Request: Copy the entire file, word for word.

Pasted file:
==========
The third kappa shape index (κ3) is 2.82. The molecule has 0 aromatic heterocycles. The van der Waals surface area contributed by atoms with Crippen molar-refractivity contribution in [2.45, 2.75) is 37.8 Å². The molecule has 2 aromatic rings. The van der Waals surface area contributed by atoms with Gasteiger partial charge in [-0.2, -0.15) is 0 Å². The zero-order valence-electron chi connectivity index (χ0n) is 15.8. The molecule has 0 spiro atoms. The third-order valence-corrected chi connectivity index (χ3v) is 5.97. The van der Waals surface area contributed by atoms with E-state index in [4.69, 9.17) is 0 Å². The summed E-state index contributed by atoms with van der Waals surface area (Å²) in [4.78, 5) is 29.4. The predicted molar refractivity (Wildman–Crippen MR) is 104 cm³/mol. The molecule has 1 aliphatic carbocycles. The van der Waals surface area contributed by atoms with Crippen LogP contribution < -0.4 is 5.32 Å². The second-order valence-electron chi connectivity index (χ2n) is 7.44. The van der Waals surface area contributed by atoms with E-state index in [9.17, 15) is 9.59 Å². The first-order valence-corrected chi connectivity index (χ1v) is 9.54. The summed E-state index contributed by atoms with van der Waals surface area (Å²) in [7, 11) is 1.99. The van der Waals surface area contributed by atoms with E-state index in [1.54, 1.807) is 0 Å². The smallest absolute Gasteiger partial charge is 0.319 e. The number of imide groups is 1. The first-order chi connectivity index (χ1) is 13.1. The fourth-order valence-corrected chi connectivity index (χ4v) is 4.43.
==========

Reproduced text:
The third kappa shape index (κ3) is 2.82. The molecule has 0 aromatic heterocycles. The van der Waals surface area contributed by atoms with Crippen molar-refractivity contribution in [2.45, 2.75) is 37.8 Å². The molecule has 2 aromatic rings. The van der Waals surface area contributed by atoms with Gasteiger partial charge in [-0.2, -0.15) is 0 Å². The zero-order valence-electron chi connectivity index (χ0n) is 15.8. The molecule has 0 spiro atoms. The third-order valence-corrected chi connectivity index (χ3v) is 5.97. The van der Waals surface area contributed by atoms with E-state index in [4.69, 9.17) is 0 Å². The summed E-state index contributed by atoms with van der Waals surface area (Å²) in [4.78, 5) is 29.4. The predicted molar refractivity (Wildman–Crippen MR) is 104 cm³/mol. The molecule has 1 aliphatic carbocycles. The van der Waals surface area contributed by atoms with Crippen LogP contribution < -0.4 is 5.32 Å². The second-order valence-electron chi connectivity index (χ2n) is 7.44. The van der Waals surface area contributed by atoms with E-state index in [9.17, 15) is 9.59 Å². The first-order valence-corrected chi connectivity index (χ1v) is 9.54. The summed E-state index contributed by atoms with van der Waals surface area (Å²) in [7, 11) is 1.99. The van der Waals surface area contributed by atoms with E-state index in [1.54, 1.807) is 0 Å². The smallest absolute Gasteiger partial charge is 0.319 e. The number of imide groups is 1. The first-order chi connectivity index (χ1) is 13.1. The fourth-order valence-corrected chi connectivity index (χ4v) is 4.43.